Elephants in the room
What about the major Big Data platform vendors (once categorized as Hadoop distribution vendors)? Cloudera's big bet is on its Navigator Product, which is focused on data cataloging and data lineage, and Apache Sentry -- already discussed, above -- for which Cloudera is the prime backer.

Hortonworks has placed its chips on Apache Atlas, a data governance/data catalog-focused project, and the aforementioned Apache Ranger; it is the key commercial backer for both projects. Apache Metron, which the company also backs, is a security solution for streaming data that Hortonworks also offers up as part of its overall GDPR solution.

MapR says its Converged Data Platform (MCDP) offers PII auditing and governance (with no performance degradation); data lineage for personal data; real-time alerts for breach notifications; and file- and volume-level security with Access Control Expressions (ACE).

Data management and governance vendors a go go
You may find what I've covered so far is helpful. But lots of other vendors are in the data protection game:

  • Alation, which focuses on data catalog technology, explains that such technology must be the very underpinning of GDPR complaince
  • Collibra says likewise about its data governance-focused products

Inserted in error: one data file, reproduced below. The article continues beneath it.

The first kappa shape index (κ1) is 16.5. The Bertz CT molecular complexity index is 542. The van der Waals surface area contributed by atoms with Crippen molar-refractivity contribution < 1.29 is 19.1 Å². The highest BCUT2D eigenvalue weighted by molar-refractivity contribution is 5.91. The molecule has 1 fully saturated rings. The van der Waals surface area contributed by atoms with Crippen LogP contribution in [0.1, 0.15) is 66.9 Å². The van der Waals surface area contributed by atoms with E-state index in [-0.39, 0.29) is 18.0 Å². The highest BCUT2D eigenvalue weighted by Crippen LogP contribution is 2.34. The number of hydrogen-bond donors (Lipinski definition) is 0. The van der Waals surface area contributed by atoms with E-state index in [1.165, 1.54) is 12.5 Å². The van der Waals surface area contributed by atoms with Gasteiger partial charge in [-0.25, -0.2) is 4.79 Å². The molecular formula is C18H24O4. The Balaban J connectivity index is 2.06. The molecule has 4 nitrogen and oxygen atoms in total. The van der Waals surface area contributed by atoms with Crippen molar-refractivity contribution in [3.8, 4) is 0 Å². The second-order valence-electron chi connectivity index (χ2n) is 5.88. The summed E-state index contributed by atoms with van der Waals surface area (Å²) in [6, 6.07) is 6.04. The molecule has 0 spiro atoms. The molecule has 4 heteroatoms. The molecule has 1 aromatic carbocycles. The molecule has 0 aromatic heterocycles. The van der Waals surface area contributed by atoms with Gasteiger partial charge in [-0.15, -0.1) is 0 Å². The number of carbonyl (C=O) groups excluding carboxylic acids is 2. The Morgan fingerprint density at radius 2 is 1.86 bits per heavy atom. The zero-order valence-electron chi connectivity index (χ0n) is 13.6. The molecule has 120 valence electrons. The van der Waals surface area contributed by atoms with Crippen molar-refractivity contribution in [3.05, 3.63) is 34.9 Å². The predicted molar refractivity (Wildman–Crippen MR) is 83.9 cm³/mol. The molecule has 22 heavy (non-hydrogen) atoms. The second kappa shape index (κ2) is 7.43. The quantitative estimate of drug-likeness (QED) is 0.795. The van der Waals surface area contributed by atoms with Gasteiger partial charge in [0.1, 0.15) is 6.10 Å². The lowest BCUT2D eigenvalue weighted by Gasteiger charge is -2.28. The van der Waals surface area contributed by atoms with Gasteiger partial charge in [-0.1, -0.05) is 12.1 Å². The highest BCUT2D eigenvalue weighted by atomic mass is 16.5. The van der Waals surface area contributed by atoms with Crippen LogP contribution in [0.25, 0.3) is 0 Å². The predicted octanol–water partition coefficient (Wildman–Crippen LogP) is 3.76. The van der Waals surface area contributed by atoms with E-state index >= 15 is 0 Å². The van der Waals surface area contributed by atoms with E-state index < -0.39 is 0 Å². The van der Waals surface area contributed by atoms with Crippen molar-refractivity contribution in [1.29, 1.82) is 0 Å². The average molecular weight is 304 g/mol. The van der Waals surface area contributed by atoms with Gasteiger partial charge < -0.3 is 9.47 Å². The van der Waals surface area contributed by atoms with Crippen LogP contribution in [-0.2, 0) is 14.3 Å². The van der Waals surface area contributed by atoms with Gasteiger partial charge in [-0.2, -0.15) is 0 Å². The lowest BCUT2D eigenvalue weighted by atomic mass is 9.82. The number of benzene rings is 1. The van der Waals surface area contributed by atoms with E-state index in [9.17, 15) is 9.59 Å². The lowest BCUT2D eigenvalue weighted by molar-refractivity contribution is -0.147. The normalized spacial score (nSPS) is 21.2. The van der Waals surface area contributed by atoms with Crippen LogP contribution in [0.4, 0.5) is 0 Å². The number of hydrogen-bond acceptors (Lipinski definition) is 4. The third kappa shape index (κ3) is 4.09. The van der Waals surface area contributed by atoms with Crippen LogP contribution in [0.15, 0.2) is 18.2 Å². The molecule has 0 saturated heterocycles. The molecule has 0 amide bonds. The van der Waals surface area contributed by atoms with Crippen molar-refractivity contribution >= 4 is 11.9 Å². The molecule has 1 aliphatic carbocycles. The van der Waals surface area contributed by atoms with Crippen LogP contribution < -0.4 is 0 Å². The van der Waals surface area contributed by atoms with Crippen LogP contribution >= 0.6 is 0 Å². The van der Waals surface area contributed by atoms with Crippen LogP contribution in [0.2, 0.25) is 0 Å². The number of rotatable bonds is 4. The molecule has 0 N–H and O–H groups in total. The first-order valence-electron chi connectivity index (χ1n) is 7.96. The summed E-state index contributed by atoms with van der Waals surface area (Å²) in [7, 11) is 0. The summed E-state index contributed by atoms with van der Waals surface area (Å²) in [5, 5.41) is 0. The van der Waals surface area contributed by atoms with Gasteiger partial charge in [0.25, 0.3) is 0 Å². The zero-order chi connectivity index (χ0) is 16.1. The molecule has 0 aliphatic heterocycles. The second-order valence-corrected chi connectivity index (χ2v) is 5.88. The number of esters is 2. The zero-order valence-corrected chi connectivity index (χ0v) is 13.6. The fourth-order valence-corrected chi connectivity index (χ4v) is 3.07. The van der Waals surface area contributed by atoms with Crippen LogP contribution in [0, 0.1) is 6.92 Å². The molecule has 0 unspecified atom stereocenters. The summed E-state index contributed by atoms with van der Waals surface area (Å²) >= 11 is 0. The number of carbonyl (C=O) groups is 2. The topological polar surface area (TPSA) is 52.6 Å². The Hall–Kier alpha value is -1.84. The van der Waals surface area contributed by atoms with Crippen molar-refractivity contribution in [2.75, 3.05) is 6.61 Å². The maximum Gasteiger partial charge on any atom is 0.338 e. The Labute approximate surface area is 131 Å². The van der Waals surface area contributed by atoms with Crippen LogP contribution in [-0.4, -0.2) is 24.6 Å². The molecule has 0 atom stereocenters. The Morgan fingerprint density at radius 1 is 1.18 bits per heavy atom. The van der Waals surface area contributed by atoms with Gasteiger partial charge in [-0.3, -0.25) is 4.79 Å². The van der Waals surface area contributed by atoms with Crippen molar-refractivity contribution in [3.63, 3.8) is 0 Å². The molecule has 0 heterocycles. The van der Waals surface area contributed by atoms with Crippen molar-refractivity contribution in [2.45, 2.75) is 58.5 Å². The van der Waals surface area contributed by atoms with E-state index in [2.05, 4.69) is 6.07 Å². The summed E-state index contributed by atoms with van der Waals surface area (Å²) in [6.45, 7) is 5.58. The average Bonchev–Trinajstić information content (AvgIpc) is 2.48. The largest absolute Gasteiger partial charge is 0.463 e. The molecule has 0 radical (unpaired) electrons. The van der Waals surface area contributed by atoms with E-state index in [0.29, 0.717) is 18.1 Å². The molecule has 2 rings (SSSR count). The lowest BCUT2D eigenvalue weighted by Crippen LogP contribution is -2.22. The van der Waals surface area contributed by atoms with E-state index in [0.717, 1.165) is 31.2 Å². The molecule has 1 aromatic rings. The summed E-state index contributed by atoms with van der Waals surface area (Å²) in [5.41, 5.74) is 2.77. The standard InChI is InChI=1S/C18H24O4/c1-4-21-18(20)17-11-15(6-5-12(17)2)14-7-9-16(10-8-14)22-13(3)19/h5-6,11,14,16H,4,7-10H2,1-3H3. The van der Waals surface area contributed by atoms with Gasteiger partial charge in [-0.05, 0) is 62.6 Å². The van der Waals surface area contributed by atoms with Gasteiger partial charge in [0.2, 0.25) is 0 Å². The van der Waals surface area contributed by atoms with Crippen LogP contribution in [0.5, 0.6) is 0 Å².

• Unifi focuses on data preparation and data catalog functionality but also offers GDPR written and technical audits (including AI-based PII detection).
  • Waterline Data offers sensitive data discovery and GDPR compliance status reporting
  • Podium Data offers what it calls Intelligent Data Identification, enabling real-time detection, reporting and alerting of PII and duplicate data.
  • Big ID offers PII identification and protection; data flow mapping; and other governance features
  • Informatica offers sensitive data detection via its Secure@Source product. Informatica Data Masking and Informatica Data Archive (which has data purging features) come in handy too
  • Spirion offers data protection and classification for sensitive data
  • Privacera does too, and says its sensitive data discovery is AI-based
  • Io-Tahoe offers machine-learning based discovery of sensitive data and redundant data, and integrates both facilities into its data relationship and data flow discovery. (Disclosure: I work with Io-Tahoe and therefore will comment no further.)
  • Infogix, GroundLabs, Ataccama and ZL Technologies have offerings in the GDPR space, too. And to be very candid, I have yet to learn the details. But I intend to.

Hopefully you're getting the picture: GDPR is creating a bumper crop of products, features and -- more than likely -- a lot of closed deals for these vendors. That's how regulation works: compliance is mandatory, and compliance is hard, but the right technology can help companies follow the rules in an automated fashion, and still conduct business.

Happy GDPR day everyone. I wish your inboxes some peace and quiet over the holiday weekend observed in the US, UK and elsewhere.

Editorial standards